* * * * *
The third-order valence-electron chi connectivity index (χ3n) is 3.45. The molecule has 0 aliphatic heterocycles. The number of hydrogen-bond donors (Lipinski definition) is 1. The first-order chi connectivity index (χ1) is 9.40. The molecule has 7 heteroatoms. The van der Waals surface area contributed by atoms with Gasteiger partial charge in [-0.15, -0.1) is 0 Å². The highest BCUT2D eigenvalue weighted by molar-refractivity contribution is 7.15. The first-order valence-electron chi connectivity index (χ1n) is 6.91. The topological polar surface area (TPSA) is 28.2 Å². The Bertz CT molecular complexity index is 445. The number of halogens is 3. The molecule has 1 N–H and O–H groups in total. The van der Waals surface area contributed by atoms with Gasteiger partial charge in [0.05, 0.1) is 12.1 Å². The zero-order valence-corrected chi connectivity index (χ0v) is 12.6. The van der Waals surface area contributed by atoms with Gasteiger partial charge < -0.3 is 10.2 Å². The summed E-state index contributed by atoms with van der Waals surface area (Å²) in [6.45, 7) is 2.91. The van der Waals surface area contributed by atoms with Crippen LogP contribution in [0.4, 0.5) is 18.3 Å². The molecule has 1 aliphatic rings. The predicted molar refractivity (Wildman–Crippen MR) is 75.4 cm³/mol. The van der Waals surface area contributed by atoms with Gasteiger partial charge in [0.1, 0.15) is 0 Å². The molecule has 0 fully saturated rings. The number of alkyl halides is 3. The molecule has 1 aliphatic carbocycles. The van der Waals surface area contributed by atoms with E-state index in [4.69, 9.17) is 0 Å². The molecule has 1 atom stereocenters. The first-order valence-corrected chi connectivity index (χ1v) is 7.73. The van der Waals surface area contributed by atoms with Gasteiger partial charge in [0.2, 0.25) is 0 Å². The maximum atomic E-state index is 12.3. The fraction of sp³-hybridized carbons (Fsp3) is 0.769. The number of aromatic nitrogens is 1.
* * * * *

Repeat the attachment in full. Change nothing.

The third-order valence-electron chi connectivity index (χ3n) is 3.45. The molecule has 0 aliphatic heterocycles. The number of hydrogen-bond donors (Lipinski definition) is 1. The first-order chi connectivity index (χ1) is 9.40. The molecule has 7 heteroatoms. The van der Waals surface area contributed by atoms with Gasteiger partial charge in [-0.15, -0.1) is 0 Å². The highest BCUT2D eigenvalue weighted by molar-refractivity contribution is 7.15. The first-order valence-electron chi connectivity index (χ1n) is 6.91. The topological polar surface area (TPSA) is 28.2 Å². The Bertz CT molecular complexity index is 445. The number of halogens is 3. The molecule has 1 N–H and O–H groups in total. The van der Waals surface area contributed by atoms with Gasteiger partial charge in [0.05, 0.1) is 12.1 Å². The zero-order valence-corrected chi connectivity index (χ0v) is 12.6. The van der Waals surface area contributed by atoms with Gasteiger partial charge < -0.3 is 10.2 Å². The summed E-state index contributed by atoms with van der Waals surface area (Å²) in [6.45, 7) is 2.91. The van der Waals surface area contributed by atoms with Crippen LogP contribution in [0.4, 0.5) is 18.3 Å². The molecule has 1 aliphatic rings. The predicted molar refractivity (Wildman–Crippen MR) is 75.4 cm³/mol. The van der Waals surface area contributed by atoms with Gasteiger partial charge in [0.1, 0.15) is 0 Å². The molecule has 0 fully saturated rings. The number of alkyl halides is 3. The molecule has 1 aliphatic carbocycles. The van der Waals surface area contributed by atoms with E-state index in [4.69, 9.17) is 0 Å². The molecule has 1 atom stereocenters. The first-order valence-corrected chi connectivity index (χ1v) is 7.73. The van der Waals surface area contributed by atoms with Gasteiger partial charge in [0.2, 0.25) is 0 Å². The maximum atomic E-state index is 12.3. The fraction of sp³-hybridized carbons (Fsp3) is 0.769. The number of aromatic nitrogens is 1.